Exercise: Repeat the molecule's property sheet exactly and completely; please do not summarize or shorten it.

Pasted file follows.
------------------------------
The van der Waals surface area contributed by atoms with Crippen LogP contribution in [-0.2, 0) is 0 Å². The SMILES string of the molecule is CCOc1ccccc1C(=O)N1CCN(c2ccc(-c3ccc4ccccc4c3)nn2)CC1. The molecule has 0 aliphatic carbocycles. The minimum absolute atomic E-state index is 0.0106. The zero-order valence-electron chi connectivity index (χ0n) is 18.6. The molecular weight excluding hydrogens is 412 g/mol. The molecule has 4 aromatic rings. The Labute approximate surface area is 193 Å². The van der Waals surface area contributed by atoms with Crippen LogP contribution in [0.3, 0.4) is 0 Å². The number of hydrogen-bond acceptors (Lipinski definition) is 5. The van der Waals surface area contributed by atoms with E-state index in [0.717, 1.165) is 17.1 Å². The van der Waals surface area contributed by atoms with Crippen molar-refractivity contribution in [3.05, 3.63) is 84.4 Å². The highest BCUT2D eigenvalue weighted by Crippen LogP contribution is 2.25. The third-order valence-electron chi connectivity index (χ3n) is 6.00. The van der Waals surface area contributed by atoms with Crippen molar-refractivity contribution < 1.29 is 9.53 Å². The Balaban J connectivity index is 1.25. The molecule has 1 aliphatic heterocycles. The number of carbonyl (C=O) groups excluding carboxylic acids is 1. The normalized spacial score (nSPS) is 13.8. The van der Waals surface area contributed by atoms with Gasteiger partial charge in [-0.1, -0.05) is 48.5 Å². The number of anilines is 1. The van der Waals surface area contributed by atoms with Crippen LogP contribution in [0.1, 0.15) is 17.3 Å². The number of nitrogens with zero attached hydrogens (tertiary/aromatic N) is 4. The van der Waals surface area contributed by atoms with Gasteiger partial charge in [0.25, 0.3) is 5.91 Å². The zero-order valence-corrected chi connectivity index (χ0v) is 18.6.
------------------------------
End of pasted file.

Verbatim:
The van der Waals surface area contributed by atoms with Crippen LogP contribution in [-0.2, 0) is 0 Å². The SMILES string of the molecule is CCOc1ccccc1C(=O)N1CCN(c2ccc(-c3ccc4ccccc4c3)nn2)CC1. The molecule has 0 aliphatic carbocycles. The minimum absolute atomic E-state index is 0.0106. The zero-order valence-electron chi connectivity index (χ0n) is 18.6. The molecular weight excluding hydrogens is 412 g/mol. The molecule has 4 aromatic rings. The Labute approximate surface area is 193 Å². The van der Waals surface area contributed by atoms with Crippen LogP contribution in [0.3, 0.4) is 0 Å². The number of hydrogen-bond acceptors (Lipinski definition) is 5. The van der Waals surface area contributed by atoms with E-state index in [0.717, 1.165) is 17.1 Å². The van der Waals surface area contributed by atoms with Crippen molar-refractivity contribution in [3.05, 3.63) is 84.4 Å². The highest BCUT2D eigenvalue weighted by Crippen LogP contribution is 2.25. The third-order valence-electron chi connectivity index (χ3n) is 6.00. The van der Waals surface area contributed by atoms with Crippen molar-refractivity contribution < 1.29 is 9.53 Å². The Balaban J connectivity index is 1.25. The molecule has 1 aliphatic heterocycles. The number of carbonyl (C=O) groups excluding carboxylic acids is 1. The normalized spacial score (nSPS) is 13.8. The van der Waals surface area contributed by atoms with Gasteiger partial charge in [-0.1, -0.05) is 48.5 Å². The number of anilines is 1. The van der Waals surface area contributed by atoms with Crippen LogP contribution in [0.1, 0.15) is 17.3 Å². The number of nitrogens with zero attached hydrogens (tertiary/aromatic N) is 4. The van der Waals surface area contributed by atoms with Gasteiger partial charge in [0.25, 0.3) is 5.91 Å². The zero-order valence-corrected chi connectivity index (χ0v) is 18.6.